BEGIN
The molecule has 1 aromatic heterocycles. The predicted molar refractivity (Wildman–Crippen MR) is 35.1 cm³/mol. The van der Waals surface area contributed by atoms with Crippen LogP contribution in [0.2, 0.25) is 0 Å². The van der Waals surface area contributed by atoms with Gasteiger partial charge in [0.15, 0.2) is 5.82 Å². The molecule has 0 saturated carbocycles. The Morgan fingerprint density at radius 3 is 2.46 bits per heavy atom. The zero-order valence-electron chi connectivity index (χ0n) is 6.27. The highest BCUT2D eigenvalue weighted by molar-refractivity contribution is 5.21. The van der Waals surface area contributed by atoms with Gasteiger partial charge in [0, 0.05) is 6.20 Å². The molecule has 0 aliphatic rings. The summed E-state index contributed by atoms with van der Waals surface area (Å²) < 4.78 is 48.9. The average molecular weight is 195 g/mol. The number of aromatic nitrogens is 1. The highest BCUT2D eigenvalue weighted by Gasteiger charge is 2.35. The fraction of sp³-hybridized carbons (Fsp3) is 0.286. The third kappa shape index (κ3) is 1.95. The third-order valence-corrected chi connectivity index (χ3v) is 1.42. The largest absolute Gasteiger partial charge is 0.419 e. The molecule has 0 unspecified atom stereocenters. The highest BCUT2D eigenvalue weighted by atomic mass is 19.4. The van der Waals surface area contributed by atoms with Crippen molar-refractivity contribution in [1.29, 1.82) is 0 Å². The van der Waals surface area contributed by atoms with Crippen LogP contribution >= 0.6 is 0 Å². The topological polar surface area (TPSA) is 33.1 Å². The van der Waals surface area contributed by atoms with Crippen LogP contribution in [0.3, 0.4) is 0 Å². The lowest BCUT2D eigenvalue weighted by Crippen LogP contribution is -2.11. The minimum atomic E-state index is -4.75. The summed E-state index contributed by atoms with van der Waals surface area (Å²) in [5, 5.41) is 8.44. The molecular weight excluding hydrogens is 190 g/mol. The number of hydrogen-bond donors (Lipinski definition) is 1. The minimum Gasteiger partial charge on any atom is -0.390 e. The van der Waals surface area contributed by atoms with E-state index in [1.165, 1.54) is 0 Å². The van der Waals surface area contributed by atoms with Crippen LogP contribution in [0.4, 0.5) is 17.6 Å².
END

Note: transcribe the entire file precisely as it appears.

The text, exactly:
The molecule has 1 aromatic heterocycles. The predicted molar refractivity (Wildman–Crippen MR) is 35.1 cm³/mol. The van der Waals surface area contributed by atoms with Crippen LogP contribution in [0.2, 0.25) is 0 Å². The van der Waals surface area contributed by atoms with Gasteiger partial charge in [0.15, 0.2) is 5.82 Å². The molecule has 0 saturated carbocycles. The Morgan fingerprint density at radius 3 is 2.46 bits per heavy atom. The zero-order valence-electron chi connectivity index (χ0n) is 6.27. The highest BCUT2D eigenvalue weighted by molar-refractivity contribution is 5.21. The van der Waals surface area contributed by atoms with Gasteiger partial charge in [0, 0.05) is 6.20 Å². The molecule has 0 aliphatic rings. The summed E-state index contributed by atoms with van der Waals surface area (Å²) < 4.78 is 48.9. The average molecular weight is 195 g/mol. The number of aromatic nitrogens is 1. The highest BCUT2D eigenvalue weighted by Gasteiger charge is 2.35. The fraction of sp³-hybridized carbons (Fsp3) is 0.286. The third kappa shape index (κ3) is 1.95. The third-order valence-corrected chi connectivity index (χ3v) is 1.42. The largest absolute Gasteiger partial charge is 0.419 e. The molecule has 0 unspecified atom stereocenters. The highest BCUT2D eigenvalue weighted by atomic mass is 19.4. The van der Waals surface area contributed by atoms with Crippen molar-refractivity contribution in [1.29, 1.82) is 0 Å². The van der Waals surface area contributed by atoms with Crippen LogP contribution >= 0.6 is 0 Å². The topological polar surface area (TPSA) is 33.1 Å². The van der Waals surface area contributed by atoms with Crippen LogP contribution in [0.3, 0.4) is 0 Å². The lowest BCUT2D eigenvalue weighted by Crippen LogP contribution is -2.11. The minimum atomic E-state index is -4.75. The summed E-state index contributed by atoms with van der Waals surface area (Å²) in [5, 5.41) is 8.44. The molecular weight excluding hydrogens is 190 g/mol. The number of hydrogen-bond donors (Lipinski definition) is 1. The minimum Gasteiger partial charge on any atom is -0.390 e. The van der Waals surface area contributed by atoms with E-state index in [1.165, 1.54) is 0 Å². The van der Waals surface area contributed by atoms with Crippen LogP contribution in [0.4, 0.5) is 17.6 Å².